Projected Starters: Just two starters return to the
offensive line, but there's still plenty of experience to work with. The
one sure-thing at a former spot will be 255-pound junior Andrew
McGinn returning to right tackle. While he's light, he's almost ten
pounds heavier than last year after he took over the starting job
halfway through the season.
He's not going to knock anyone on their can,
but he's great on the move. 272-pound senior Antron Harper is the
other returning starter and the team's best blocker by far. He started
every game at right guard, got bigger, and now will move to center
taking over for James Rossi. He's one of the team's strongest players
and is a fantastic technician.
The other tackle spot will be handled by
274-pound senior Josh Meek, who started was the starter over the
first past of the year before tearing his ACL and missing the final five
games. Fortunately, the injury happened just early enough so he should
be ready by fall.
The guard spots will be the concern early on. 281-pound junior
Anthony Gaskins was a reserve in every game last season and now will
take over for Zach Gallion at left guard. 6-4, 297-pound senior Ben
Gabbard is one of the team's biggest linemen, and now he has big
shoes to fill replacing Harper at right guard. A veteran backup with 25
games of experience, he should be fine in time, even if there's a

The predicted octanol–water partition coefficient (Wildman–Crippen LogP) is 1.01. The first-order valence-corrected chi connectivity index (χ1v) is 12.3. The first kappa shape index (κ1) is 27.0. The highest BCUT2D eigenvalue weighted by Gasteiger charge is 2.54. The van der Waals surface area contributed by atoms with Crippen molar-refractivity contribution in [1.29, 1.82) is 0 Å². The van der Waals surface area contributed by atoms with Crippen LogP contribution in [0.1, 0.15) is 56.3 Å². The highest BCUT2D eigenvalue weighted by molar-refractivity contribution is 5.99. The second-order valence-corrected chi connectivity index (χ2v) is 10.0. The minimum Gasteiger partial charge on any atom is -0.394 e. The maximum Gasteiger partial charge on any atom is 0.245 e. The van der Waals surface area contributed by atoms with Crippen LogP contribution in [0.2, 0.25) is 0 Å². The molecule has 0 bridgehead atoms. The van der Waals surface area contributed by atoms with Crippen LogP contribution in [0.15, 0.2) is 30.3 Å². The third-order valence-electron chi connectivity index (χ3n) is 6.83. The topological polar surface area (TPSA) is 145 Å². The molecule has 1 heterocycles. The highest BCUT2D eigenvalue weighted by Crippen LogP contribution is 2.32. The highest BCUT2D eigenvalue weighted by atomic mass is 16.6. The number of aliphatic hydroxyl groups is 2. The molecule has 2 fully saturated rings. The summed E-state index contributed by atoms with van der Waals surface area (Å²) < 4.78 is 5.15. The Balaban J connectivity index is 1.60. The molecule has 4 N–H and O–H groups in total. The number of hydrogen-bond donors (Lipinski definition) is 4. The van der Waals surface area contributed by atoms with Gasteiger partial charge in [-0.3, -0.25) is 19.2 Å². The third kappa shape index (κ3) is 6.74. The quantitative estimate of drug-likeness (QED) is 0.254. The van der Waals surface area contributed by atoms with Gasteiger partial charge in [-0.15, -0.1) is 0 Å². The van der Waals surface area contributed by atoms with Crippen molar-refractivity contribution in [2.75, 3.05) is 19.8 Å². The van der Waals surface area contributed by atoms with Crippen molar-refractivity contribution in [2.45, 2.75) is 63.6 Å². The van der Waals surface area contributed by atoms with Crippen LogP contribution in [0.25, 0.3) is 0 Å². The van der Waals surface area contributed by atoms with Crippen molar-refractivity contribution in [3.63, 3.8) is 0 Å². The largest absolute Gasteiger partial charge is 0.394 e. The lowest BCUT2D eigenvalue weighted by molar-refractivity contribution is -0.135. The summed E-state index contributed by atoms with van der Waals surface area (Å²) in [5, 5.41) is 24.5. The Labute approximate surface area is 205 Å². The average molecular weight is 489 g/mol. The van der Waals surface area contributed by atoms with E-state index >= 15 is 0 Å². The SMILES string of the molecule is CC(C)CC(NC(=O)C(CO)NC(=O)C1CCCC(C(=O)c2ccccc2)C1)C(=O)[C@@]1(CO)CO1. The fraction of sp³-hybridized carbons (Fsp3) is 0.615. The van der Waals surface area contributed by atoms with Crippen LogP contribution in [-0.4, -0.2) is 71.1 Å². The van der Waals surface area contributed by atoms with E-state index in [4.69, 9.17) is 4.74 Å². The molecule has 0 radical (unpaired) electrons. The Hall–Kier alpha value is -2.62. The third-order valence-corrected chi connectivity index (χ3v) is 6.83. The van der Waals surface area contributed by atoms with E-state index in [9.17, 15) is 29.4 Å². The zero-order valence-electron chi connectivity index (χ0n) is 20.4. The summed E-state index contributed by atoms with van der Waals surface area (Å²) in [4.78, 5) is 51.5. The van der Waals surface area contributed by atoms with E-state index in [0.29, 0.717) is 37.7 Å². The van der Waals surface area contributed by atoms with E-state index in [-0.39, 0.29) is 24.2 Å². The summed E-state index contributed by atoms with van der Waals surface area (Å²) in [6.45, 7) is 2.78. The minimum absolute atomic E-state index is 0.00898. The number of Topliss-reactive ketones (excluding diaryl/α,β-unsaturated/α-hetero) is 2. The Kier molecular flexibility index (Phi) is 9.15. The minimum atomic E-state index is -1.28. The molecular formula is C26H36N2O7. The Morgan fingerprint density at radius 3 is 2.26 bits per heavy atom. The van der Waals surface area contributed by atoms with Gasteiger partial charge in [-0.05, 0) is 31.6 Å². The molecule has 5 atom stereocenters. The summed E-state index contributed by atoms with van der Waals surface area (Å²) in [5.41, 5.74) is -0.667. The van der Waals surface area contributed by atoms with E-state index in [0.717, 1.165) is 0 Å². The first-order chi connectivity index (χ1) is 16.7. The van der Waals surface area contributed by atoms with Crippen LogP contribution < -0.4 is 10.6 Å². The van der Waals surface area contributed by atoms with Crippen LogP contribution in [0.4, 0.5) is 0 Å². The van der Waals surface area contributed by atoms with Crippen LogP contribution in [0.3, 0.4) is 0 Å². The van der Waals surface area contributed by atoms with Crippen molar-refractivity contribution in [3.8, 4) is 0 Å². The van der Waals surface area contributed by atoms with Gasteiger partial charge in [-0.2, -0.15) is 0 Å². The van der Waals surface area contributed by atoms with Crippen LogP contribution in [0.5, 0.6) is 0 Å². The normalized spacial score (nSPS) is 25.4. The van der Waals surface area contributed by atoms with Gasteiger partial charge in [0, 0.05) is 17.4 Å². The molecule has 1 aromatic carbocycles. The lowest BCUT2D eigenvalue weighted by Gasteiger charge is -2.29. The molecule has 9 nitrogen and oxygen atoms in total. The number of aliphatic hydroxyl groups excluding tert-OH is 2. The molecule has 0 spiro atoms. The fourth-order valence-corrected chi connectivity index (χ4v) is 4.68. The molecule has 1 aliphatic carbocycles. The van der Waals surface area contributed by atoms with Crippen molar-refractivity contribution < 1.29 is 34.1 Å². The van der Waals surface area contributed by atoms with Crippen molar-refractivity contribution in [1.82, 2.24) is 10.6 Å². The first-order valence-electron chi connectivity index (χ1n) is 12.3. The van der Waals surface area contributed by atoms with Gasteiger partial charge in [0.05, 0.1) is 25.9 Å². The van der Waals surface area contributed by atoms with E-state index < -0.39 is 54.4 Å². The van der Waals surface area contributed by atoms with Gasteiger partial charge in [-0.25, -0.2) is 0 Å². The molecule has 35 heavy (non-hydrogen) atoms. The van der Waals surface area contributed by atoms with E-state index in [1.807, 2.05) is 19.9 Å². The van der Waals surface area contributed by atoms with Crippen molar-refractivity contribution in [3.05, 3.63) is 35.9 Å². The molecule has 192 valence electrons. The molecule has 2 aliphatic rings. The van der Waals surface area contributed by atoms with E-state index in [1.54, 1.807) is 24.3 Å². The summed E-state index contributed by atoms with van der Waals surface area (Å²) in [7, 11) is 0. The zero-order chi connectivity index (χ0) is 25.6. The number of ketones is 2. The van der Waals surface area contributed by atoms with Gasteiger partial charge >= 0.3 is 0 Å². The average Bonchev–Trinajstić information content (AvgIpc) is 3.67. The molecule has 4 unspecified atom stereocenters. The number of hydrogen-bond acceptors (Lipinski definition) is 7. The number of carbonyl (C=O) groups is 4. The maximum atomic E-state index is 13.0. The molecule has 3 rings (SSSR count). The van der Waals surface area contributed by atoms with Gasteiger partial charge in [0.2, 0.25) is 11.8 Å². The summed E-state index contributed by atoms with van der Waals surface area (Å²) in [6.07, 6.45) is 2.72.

drop-off in production from Harper.
Projected Top Reserves: Senior Paul Bridgers
is an athletic 271 pounds, but he hasn't been able to see much of
the field playing in just three games. Now he'll have to be a key
reserve behind Meek on the left side. He represents the entirety of the
experience among the reserves.
6-4, 271-pound junior Chad Peterson
will play behind Gaskins at left guard, while 275-pound sophomore
Curtis Bass will be groomed for the future at right guard. 6-5,
272-pound junior Mike Von Bargen is a bigger option than McGinn
at right tackle.
Watch Out For ... the line to do what it always
does at Navy, but it might take a while before it's as productive as
last year's starting five. There's way too much turnover to be
razor-sharp right away.
Strength: Harper. With all the question marks on the line,
having a talented veteran like Harper quarterbacking the front at center
will ease through the transition.
Weakness: Depth. There isn't any. The starters are a question
mark and need seasoning, so forget about there being any reliability
among the backups.
Outlook: The Navy offensive line is about timing
and precision, and it's going to be a little while before it turns into
a killer. It doesn't have to knock lines all over the place; it has to
just get in the way of defenders long enough for the runners to slip on
by. This group should be able to do that. Harper, Meek and McGinn are
good veterans to revolve around, but there will be problems if Meek's
knee isn't quite right.